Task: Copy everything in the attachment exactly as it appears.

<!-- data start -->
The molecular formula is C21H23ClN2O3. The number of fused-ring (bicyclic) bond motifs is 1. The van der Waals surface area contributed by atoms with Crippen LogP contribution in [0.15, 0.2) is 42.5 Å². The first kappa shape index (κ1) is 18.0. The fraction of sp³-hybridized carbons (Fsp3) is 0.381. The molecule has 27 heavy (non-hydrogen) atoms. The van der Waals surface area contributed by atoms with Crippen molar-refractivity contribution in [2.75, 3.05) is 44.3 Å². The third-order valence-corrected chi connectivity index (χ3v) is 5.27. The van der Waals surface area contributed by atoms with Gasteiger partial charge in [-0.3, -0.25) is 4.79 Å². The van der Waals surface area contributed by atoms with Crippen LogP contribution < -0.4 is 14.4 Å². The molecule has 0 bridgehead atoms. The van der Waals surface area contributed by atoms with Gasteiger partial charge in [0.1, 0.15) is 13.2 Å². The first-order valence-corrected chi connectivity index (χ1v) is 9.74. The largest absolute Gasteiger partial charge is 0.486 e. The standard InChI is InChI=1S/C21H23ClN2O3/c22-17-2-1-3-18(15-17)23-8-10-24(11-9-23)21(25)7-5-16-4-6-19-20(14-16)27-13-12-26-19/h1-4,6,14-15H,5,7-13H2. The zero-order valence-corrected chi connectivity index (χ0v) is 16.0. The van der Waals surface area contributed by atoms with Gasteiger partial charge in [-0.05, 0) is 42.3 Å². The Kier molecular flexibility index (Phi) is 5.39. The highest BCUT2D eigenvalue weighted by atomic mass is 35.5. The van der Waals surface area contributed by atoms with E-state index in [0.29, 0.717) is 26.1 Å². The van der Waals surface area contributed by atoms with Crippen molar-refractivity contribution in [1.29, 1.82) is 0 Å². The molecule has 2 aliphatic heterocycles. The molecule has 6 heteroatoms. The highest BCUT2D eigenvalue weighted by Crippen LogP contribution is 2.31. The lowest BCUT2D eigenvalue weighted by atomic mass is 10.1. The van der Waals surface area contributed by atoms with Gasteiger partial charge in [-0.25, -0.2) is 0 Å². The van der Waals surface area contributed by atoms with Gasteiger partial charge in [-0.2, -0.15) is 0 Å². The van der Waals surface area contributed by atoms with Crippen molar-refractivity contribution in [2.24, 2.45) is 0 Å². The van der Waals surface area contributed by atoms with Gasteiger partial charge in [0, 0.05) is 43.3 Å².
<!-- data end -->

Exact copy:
The molecular formula is C21H23ClN2O3. The number of fused-ring (bicyclic) bond motifs is 1. The van der Waals surface area contributed by atoms with Crippen LogP contribution in [0.15, 0.2) is 42.5 Å². The first kappa shape index (κ1) is 18.0. The fraction of sp³-hybridized carbons (Fsp3) is 0.381. The molecule has 27 heavy (non-hydrogen) atoms. The van der Waals surface area contributed by atoms with Crippen molar-refractivity contribution in [2.75, 3.05) is 44.3 Å². The third-order valence-corrected chi connectivity index (χ3v) is 5.27. The van der Waals surface area contributed by atoms with Gasteiger partial charge in [-0.3, -0.25) is 4.79 Å². The van der Waals surface area contributed by atoms with Crippen LogP contribution < -0.4 is 14.4 Å². The molecule has 0 bridgehead atoms. The van der Waals surface area contributed by atoms with Gasteiger partial charge in [0.1, 0.15) is 13.2 Å². The first-order valence-corrected chi connectivity index (χ1v) is 9.74. The largest absolute Gasteiger partial charge is 0.486 e. The standard InChI is InChI=1S/C21H23ClN2O3/c22-17-2-1-3-18(15-17)23-8-10-24(11-9-23)21(25)7-5-16-4-6-19-20(14-16)27-13-12-26-19/h1-4,6,14-15H,5,7-13H2. The zero-order valence-corrected chi connectivity index (χ0v) is 16.0. The van der Waals surface area contributed by atoms with Gasteiger partial charge in [-0.05, 0) is 42.3 Å². The Kier molecular flexibility index (Phi) is 5.39. The highest BCUT2D eigenvalue weighted by atomic mass is 35.5. The van der Waals surface area contributed by atoms with E-state index in [0.29, 0.717) is 26.1 Å². The van der Waals surface area contributed by atoms with Crippen molar-refractivity contribution in [1.29, 1.82) is 0 Å². The molecule has 2 aliphatic heterocycles. The molecule has 6 heteroatoms. The highest BCUT2D eigenvalue weighted by Crippen LogP contribution is 2.31. The lowest BCUT2D eigenvalue weighted by atomic mass is 10.1. The van der Waals surface area contributed by atoms with Gasteiger partial charge in [-0.25, -0.2) is 0 Å². The van der Waals surface area contributed by atoms with Gasteiger partial charge in [-0.2, -0.15) is 0 Å². The van der Waals surface area contributed by atoms with Crippen molar-refractivity contribution in [2.24, 2.45) is 0 Å². The van der Waals surface area contributed by atoms with Gasteiger partial charge in [0, 0.05) is 43.3 Å².